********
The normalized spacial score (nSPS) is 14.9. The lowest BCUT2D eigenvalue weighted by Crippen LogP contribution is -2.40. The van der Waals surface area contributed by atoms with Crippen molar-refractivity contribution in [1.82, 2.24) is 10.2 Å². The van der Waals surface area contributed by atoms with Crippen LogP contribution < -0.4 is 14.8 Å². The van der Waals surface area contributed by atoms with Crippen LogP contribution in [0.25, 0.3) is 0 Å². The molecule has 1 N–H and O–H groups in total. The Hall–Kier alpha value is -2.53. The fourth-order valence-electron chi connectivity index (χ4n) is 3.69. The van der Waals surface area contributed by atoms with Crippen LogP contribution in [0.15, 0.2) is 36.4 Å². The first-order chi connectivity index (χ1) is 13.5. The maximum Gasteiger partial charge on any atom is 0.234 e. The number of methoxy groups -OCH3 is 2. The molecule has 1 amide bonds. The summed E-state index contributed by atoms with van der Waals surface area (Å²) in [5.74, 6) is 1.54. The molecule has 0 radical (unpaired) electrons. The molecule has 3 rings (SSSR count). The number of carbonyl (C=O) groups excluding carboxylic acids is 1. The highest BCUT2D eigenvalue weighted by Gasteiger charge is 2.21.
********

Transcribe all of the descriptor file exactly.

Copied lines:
The normalized spacial score (nSPS) is 14.9. The lowest BCUT2D eigenvalue weighted by Crippen LogP contribution is -2.40. The van der Waals surface area contributed by atoms with Crippen molar-refractivity contribution in [1.82, 2.24) is 10.2 Å². The van der Waals surface area contributed by atoms with Crippen LogP contribution < -0.4 is 14.8 Å². The van der Waals surface area contributed by atoms with Crippen LogP contribution in [0.25, 0.3) is 0 Å². The molecule has 1 N–H and O–H groups in total. The Hall–Kier alpha value is -2.53. The fourth-order valence-electron chi connectivity index (χ4n) is 3.69. The van der Waals surface area contributed by atoms with Crippen LogP contribution in [0.15, 0.2) is 36.4 Å². The first-order chi connectivity index (χ1) is 13.5. The maximum Gasteiger partial charge on any atom is 0.234 e. The number of methoxy groups -OCH3 is 2. The molecule has 1 amide bonds. The summed E-state index contributed by atoms with van der Waals surface area (Å²) in [5.74, 6) is 1.54. The molecule has 0 radical (unpaired) electrons. The molecule has 3 rings (SSSR count). The number of carbonyl (C=O) groups excluding carboxylic acids is 1. The highest BCUT2D eigenvalue weighted by Gasteiger charge is 2.21.